Some countries don't have agreements with the UK, so you may be liable for tax both in the UK and overseas. It's a good idea to check if this is the case for your chosen destination. You may still be liable for taxes on UK rental incomes or investments, although your tax liabilities accompany you to your new country.

Once you have made the move overseas, you must declare your total income from every single worldwide income source, even if some of your income comes from UK investments. However, double tax relief is available where the income is taxable in both countries. The UK has these double taxation agreements with all the most popular retirement destinations, such as Australia, France and Spain.

Paying pension taxes when retiring overseas

Generally speaking, you will be taxed wherever you are a resident. The taxation of UK citizens abroad is complicated, but normally you will continue to pay UK taxes as long as HM Revenue & Customs considers you to be a UK resident.

Double taxation agreements with countries such as Australia, France and Spain mean you will not be taxed twice on the same income and that you can ask for UK income that is normally paid net of basic rate tax to be paid to you gross. Such payments include interest on bank and building society savings accounts, as well as income from bonds, pensions and annuities.

The taxation agreements vary from country to country and according to your income levels so you should consider discussing your situation with a tax adviser.

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Paying savings taxes when retiring overseas

As with tax on your pension, income from your savings is usually taxed by your country of residence. Be aware that National Savings & Investments accounts and cash ISAs are tax-free in the UK but are not sheltered overseas. Income from these is taxed like everything else.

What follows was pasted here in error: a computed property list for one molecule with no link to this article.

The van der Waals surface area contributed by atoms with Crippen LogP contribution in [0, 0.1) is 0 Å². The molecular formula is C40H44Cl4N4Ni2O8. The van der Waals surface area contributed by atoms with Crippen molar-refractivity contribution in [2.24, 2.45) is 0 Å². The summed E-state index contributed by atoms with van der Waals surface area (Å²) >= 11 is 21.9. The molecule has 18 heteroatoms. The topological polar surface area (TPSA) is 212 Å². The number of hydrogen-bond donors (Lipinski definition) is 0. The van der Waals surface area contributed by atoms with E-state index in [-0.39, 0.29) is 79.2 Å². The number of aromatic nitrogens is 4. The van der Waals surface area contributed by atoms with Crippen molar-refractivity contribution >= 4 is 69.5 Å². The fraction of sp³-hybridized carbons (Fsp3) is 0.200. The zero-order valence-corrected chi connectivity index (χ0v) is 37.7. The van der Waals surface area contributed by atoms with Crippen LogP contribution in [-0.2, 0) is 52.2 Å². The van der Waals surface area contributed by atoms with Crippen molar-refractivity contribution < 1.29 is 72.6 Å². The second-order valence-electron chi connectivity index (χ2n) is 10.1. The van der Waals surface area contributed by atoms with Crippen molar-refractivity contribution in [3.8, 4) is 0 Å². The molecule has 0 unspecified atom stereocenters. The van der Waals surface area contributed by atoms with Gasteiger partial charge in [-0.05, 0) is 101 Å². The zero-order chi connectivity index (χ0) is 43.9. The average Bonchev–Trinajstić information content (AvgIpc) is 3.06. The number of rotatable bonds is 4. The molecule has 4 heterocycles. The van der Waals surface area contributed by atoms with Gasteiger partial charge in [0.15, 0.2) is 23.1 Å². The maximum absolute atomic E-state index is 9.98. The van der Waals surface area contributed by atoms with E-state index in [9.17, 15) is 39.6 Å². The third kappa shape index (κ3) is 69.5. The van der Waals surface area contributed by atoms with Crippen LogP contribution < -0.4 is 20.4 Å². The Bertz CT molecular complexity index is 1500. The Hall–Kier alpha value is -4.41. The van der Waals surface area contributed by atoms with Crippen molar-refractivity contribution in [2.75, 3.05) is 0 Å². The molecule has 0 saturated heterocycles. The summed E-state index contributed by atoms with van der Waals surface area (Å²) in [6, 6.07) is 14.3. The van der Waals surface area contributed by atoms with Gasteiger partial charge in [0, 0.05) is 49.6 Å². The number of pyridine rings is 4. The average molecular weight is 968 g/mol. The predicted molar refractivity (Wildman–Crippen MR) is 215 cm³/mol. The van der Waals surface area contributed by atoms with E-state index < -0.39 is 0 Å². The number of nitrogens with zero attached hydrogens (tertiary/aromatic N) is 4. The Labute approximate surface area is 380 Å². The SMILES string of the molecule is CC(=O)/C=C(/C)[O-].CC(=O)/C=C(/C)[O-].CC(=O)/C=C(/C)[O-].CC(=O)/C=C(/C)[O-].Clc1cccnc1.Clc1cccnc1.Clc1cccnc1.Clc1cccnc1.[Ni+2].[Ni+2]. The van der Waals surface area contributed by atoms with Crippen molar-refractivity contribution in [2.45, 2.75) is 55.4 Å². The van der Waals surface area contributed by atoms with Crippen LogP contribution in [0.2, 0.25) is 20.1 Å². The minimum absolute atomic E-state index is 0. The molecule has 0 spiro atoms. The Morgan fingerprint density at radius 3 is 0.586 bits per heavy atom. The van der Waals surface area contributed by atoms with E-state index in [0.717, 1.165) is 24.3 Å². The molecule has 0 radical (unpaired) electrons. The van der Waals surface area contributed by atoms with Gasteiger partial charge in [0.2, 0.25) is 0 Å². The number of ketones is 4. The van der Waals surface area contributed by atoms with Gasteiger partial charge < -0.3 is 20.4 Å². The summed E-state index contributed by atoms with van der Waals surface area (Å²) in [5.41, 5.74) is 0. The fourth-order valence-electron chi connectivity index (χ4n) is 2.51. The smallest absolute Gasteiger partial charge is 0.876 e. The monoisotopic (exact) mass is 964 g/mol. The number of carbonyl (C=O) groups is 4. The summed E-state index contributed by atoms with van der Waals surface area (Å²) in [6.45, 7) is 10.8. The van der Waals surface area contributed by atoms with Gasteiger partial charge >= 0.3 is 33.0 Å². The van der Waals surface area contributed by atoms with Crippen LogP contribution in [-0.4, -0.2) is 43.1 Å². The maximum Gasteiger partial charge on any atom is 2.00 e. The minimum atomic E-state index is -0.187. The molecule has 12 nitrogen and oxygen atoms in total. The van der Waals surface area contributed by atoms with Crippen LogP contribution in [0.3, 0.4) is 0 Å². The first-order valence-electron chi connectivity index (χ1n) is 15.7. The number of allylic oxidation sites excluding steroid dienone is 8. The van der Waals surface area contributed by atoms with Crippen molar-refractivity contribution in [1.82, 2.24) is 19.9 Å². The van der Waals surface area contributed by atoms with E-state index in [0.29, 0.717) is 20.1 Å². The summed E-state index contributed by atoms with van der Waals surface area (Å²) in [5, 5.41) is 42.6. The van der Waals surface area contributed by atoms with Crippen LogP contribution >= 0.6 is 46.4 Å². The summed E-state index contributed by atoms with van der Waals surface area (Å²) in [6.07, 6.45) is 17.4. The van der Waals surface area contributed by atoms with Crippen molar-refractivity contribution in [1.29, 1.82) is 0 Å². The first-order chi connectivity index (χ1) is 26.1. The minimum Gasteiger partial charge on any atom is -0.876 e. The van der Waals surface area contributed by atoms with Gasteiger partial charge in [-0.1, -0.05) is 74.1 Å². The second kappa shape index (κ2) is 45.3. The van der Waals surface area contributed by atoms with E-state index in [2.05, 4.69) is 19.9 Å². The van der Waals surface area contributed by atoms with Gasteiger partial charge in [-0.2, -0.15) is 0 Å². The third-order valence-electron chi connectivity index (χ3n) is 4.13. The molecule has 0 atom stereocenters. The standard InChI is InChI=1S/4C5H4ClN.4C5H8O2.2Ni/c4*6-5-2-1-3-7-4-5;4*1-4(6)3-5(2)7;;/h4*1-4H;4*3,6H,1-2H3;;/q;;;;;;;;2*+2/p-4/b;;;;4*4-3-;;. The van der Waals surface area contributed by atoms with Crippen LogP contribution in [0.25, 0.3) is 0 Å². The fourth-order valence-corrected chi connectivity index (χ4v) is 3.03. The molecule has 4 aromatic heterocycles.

Depending on where you live, there are local tax-free equivalents that may be worth investigating. In France, the Livret A is an instant access savings account that pays interest tax-free. You can hold up to a maximum of 22,950 in a Livret A account and a couple can have one each.

In Canada, residents can invest up to $5,500 a year in a Tax-Free Savings Account (TFSA). Like an ISA, this can be held in cash or stocks and shares.

Paying capital gains tax when retiring overseas

Once you become a resident in another country, you may be liable to pay capital gains tax. However, some countries have specific exemptions:

  • Your family home is excluded from capital gains tax in France
  • In Spain you are exempt if you are aged 65 or above and have lived in the property for three years or more
  • Your main residence is also exempt from capital gains tax in Australia, Canada, Ireland and South Africa
  • In Germany your home is exempt so long as you have lived in it for 10 years or more
  • In the US, capital gains of up to $250,000 are excluded from tax if they result from the sale of your main home